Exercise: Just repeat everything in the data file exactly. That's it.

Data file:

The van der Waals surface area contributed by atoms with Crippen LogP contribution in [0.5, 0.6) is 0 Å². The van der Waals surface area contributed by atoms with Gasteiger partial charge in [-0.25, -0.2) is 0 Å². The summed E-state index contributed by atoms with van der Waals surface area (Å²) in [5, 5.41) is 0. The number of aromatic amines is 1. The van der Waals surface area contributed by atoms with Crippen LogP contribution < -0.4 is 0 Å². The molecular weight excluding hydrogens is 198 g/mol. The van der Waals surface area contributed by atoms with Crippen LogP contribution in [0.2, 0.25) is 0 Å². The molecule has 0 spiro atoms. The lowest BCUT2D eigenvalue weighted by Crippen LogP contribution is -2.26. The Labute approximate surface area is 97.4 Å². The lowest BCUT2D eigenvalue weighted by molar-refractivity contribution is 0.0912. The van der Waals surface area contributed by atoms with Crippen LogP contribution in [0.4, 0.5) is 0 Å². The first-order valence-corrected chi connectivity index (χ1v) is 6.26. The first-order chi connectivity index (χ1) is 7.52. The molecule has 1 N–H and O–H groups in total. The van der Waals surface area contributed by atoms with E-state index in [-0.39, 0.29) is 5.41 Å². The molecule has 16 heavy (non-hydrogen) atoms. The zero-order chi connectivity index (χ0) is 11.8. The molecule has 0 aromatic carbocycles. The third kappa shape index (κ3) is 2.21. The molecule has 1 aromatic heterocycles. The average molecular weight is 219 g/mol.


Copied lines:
The van der Waals surface area contributed by atoms with Crippen LogP contribution in [0.5, 0.6) is 0 Å². The van der Waals surface area contributed by atoms with Gasteiger partial charge in [-0.25, -0.2) is 0 Å². The summed E-state index contributed by atoms with van der Waals surface area (Å²) in [5, 5.41) is 0. The number of aromatic amines is 1. The van der Waals surface area contributed by atoms with Crippen LogP contribution < -0.4 is 0 Å². The molecular weight excluding hydrogens is 198 g/mol. The van der Waals surface area contributed by atoms with Crippen LogP contribution in [0.2, 0.25) is 0 Å². The molecule has 0 spiro atoms. The lowest BCUT2D eigenvalue weighted by Crippen LogP contribution is -2.26. The Labute approximate surface area is 97.4 Å². The lowest BCUT2D eigenvalue weighted by molar-refractivity contribution is 0.0912. The van der Waals surface area contributed by atoms with Crippen LogP contribution in [0.4, 0.5) is 0 Å². The first-order valence-corrected chi connectivity index (χ1v) is 6.26. The first-order chi connectivity index (χ1) is 7.52. The molecule has 1 N–H and O–H groups in total. The van der Waals surface area contributed by atoms with E-state index in [-0.39, 0.29) is 5.41 Å². The molecule has 16 heavy (non-hydrogen) atoms. The zero-order chi connectivity index (χ0) is 11.8. The molecule has 0 aromatic carbocycles. The third kappa shape index (κ3) is 2.21. The molecule has 1 aromatic heterocycles. The average molecular weight is 219 g/mol.